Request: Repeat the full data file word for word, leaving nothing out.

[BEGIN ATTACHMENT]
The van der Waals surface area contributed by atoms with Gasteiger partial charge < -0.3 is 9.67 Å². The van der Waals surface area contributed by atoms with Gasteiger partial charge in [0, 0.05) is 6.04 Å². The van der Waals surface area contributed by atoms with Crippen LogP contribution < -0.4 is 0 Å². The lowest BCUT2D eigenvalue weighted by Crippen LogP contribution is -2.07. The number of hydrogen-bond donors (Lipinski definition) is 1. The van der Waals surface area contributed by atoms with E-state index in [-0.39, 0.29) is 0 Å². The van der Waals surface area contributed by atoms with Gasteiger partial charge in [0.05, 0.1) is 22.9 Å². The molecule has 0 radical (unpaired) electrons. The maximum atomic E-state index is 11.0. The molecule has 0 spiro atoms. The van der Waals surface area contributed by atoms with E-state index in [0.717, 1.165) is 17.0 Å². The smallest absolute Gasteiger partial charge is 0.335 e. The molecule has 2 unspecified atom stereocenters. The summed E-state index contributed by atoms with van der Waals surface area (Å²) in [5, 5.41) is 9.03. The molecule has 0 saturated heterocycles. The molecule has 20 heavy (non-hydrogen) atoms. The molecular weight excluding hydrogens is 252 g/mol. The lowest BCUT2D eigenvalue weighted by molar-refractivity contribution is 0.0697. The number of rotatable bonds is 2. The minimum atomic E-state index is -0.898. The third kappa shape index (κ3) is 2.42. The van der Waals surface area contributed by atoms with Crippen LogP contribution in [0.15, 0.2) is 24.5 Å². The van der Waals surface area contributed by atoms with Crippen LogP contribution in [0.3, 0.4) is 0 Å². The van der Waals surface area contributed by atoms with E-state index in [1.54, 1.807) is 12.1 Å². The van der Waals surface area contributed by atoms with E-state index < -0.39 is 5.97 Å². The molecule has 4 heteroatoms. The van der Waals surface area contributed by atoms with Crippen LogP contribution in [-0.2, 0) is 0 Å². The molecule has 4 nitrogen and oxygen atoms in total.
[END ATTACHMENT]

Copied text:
The van der Waals surface area contributed by atoms with Gasteiger partial charge < -0.3 is 9.67 Å². The van der Waals surface area contributed by atoms with Gasteiger partial charge in [0, 0.05) is 6.04 Å². The van der Waals surface area contributed by atoms with Crippen LogP contribution < -0.4 is 0 Å². The lowest BCUT2D eigenvalue weighted by Crippen LogP contribution is -2.07. The number of hydrogen-bond donors (Lipinski definition) is 1. The van der Waals surface area contributed by atoms with E-state index in [-0.39, 0.29) is 0 Å². The van der Waals surface area contributed by atoms with Gasteiger partial charge in [0.05, 0.1) is 22.9 Å². The molecule has 0 radical (unpaired) electrons. The maximum atomic E-state index is 11.0. The molecule has 0 spiro atoms. The van der Waals surface area contributed by atoms with E-state index in [0.717, 1.165) is 17.0 Å². The smallest absolute Gasteiger partial charge is 0.335 e. The molecule has 2 unspecified atom stereocenters. The summed E-state index contributed by atoms with van der Waals surface area (Å²) in [5, 5.41) is 9.03. The molecule has 0 saturated heterocycles. The molecule has 20 heavy (non-hydrogen) atoms. The molecular weight excluding hydrogens is 252 g/mol. The lowest BCUT2D eigenvalue weighted by molar-refractivity contribution is 0.0697. The number of rotatable bonds is 2. The minimum atomic E-state index is -0.898. The third kappa shape index (κ3) is 2.42. The van der Waals surface area contributed by atoms with Crippen LogP contribution in [0.15, 0.2) is 24.5 Å². The van der Waals surface area contributed by atoms with Crippen LogP contribution in [0.3, 0.4) is 0 Å². The van der Waals surface area contributed by atoms with E-state index in [1.54, 1.807) is 12.1 Å². The van der Waals surface area contributed by atoms with E-state index < -0.39 is 5.97 Å². The molecule has 4 heteroatoms. The van der Waals surface area contributed by atoms with Crippen LogP contribution in [-0.2, 0) is 0 Å². The molecule has 4 nitrogen and oxygen atoms in total.